Why all the politics in The Light Side of the Moon? Because we can’t escape ourselves.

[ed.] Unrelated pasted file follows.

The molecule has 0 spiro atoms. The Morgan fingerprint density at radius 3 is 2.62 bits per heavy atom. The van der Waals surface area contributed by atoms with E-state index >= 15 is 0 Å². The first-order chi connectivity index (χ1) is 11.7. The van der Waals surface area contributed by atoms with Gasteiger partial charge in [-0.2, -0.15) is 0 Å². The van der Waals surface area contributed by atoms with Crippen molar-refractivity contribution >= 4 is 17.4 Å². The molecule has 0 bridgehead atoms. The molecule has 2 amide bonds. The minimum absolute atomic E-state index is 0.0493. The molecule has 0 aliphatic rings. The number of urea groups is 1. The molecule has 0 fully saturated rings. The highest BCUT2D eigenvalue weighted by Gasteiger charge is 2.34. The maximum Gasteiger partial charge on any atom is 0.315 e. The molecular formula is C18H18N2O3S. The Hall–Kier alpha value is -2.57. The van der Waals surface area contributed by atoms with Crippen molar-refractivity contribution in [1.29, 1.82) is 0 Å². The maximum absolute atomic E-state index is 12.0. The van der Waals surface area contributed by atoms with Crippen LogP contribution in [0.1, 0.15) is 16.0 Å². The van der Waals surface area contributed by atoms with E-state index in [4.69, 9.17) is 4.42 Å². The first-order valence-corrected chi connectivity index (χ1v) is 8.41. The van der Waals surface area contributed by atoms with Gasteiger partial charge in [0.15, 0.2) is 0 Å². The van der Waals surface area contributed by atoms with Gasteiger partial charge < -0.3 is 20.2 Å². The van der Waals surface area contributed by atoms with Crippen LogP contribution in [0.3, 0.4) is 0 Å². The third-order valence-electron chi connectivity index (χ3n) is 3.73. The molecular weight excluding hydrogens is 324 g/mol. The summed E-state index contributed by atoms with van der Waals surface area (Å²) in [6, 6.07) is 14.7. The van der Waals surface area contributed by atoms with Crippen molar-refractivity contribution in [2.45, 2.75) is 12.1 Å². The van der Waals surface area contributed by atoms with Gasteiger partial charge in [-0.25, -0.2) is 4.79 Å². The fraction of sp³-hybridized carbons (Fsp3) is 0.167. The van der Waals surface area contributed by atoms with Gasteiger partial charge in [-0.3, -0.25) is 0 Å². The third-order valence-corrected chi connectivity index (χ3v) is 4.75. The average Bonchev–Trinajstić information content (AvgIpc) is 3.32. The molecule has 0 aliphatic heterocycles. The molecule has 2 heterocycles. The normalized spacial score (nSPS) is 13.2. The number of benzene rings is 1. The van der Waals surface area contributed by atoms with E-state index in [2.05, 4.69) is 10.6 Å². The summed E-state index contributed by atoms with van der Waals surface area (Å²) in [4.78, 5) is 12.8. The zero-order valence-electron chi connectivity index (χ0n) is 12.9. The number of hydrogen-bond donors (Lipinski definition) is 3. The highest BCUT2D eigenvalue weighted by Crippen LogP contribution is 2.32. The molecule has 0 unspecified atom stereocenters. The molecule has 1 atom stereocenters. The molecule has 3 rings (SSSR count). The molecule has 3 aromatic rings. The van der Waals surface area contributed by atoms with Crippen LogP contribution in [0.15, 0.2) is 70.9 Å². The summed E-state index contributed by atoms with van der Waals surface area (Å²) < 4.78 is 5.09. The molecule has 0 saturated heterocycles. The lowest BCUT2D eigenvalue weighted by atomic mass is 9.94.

FYI: this is the answer to an early reader question that I received for my FAQ so this is up at the Other Systems Website too. The Light Side of the Moon deals with serious issues that the world must decide is right or wrong. I feel as a species, we are on a precipice of change as our electronic creations become sentient. We can choose to evolve our morals with technology or not. I look at The Light Side of the Moon as a cautionary tale if humanity chooses not to evolve. If we continue to allow adolescent greed or anger rule how we interact with people. For an example: let’s look at something that has nothing to do with the novel. As the internet grows and expands, we keep discovering other inventive ways to hurt eachother: trolling, swatting, revenge porn and doxing. Trolling: purposfully creating strife or confusion within the comments Swatting: Requesting a local swat team to come out to someone’s house AKA Falsely accusing someone of a heinous crime such as murder Revenge Porn: Creating images with someone’s face or using private images to cause someone (generally women) harm. Doxing: putting out someone’s personal information on the internet in order that they are harassed. The internet is not the problem. It can further our understanding of humanity and let us connect on a level that we couldn’t dream of fifty years ago. WE ARE THE PROBLEM! Okay back to The Light Side of the Moon: some of the events that happen in the novel actually occurred when Europe sent prisoners to Australia and the Americas. (For example: women and girls attaching themselves to Correctional Officers for protection.) One might think that these events still don’t occur, but sadly they do. Some say the adult content in the book is the sex and vulgar language, but in my opinion, the true adult content is that the world in the novel allows children to starve, refuses to pay workers a living wage, and humans still have atrocities such as child betrothal and marriage, economic slavery, and an unjust correctional system. We can go to colonize the moon, we can go to other planets, but until we face the problems we have now, they will always be with us. That being said, even in the darkest places, there is hope for humanity, because good people exist. In my opinion, that is the story I wrote in The Light Side of the Moon.